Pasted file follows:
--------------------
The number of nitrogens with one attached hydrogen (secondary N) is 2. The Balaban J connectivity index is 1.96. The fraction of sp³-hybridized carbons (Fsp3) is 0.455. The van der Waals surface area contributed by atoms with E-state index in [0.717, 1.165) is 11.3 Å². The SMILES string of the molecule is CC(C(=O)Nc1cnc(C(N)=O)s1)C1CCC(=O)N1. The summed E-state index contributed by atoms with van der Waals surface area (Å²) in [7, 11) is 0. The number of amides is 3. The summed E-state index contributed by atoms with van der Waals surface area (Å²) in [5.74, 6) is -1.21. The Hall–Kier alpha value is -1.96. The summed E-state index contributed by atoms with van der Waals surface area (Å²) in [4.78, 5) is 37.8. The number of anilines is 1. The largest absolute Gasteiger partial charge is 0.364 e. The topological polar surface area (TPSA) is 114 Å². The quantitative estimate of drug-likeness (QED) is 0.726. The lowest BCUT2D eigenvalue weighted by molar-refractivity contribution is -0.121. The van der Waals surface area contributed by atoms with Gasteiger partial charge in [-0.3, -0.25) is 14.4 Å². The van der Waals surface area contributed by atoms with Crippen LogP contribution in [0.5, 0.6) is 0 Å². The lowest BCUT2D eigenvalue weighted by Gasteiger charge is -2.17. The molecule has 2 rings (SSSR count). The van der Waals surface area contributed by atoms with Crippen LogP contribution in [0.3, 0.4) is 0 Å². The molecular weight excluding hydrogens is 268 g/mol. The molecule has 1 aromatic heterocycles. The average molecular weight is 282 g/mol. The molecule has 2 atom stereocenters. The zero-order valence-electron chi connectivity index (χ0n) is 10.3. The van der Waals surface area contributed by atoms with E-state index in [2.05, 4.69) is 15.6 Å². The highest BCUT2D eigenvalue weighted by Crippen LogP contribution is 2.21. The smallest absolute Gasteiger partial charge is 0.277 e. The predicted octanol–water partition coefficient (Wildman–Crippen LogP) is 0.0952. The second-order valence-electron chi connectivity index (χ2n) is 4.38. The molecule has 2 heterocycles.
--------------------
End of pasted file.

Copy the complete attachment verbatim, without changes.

The number of nitrogens with one attached hydrogen (secondary N) is 2. The Balaban J connectivity index is 1.96. The fraction of sp³-hybridized carbons (Fsp3) is 0.455. The van der Waals surface area contributed by atoms with E-state index in [0.717, 1.165) is 11.3 Å². The SMILES string of the molecule is CC(C(=O)Nc1cnc(C(N)=O)s1)C1CCC(=O)N1. The summed E-state index contributed by atoms with van der Waals surface area (Å²) in [7, 11) is 0. The number of amides is 3. The summed E-state index contributed by atoms with van der Waals surface area (Å²) in [5.74, 6) is -1.21. The Hall–Kier alpha value is -1.96. The summed E-state index contributed by atoms with van der Waals surface area (Å²) in [4.78, 5) is 37.8. The number of anilines is 1. The largest absolute Gasteiger partial charge is 0.364 e. The topological polar surface area (TPSA) is 114 Å². The quantitative estimate of drug-likeness (QED) is 0.726. The lowest BCUT2D eigenvalue weighted by molar-refractivity contribution is -0.121. The van der Waals surface area contributed by atoms with Gasteiger partial charge in [-0.3, -0.25) is 14.4 Å². The van der Waals surface area contributed by atoms with Crippen LogP contribution in [0.5, 0.6) is 0 Å². The lowest BCUT2D eigenvalue weighted by Gasteiger charge is -2.17. The molecule has 2 rings (SSSR count). The van der Waals surface area contributed by atoms with Crippen LogP contribution in [0.3, 0.4) is 0 Å². The molecular weight excluding hydrogens is 268 g/mol. The molecule has 1 aromatic heterocycles. The average molecular weight is 282 g/mol. The molecule has 2 atom stereocenters. The zero-order valence-electron chi connectivity index (χ0n) is 10.3. The van der Waals surface area contributed by atoms with E-state index in [2.05, 4.69) is 15.6 Å². The highest BCUT2D eigenvalue weighted by Crippen LogP contribution is 2.21. The smallest absolute Gasteiger partial charge is 0.277 e. The predicted octanol–water partition coefficient (Wildman–Crippen LogP) is 0.0952. The second-order valence-electron chi connectivity index (χ2n) is 4.38. The molecule has 2 heterocycles.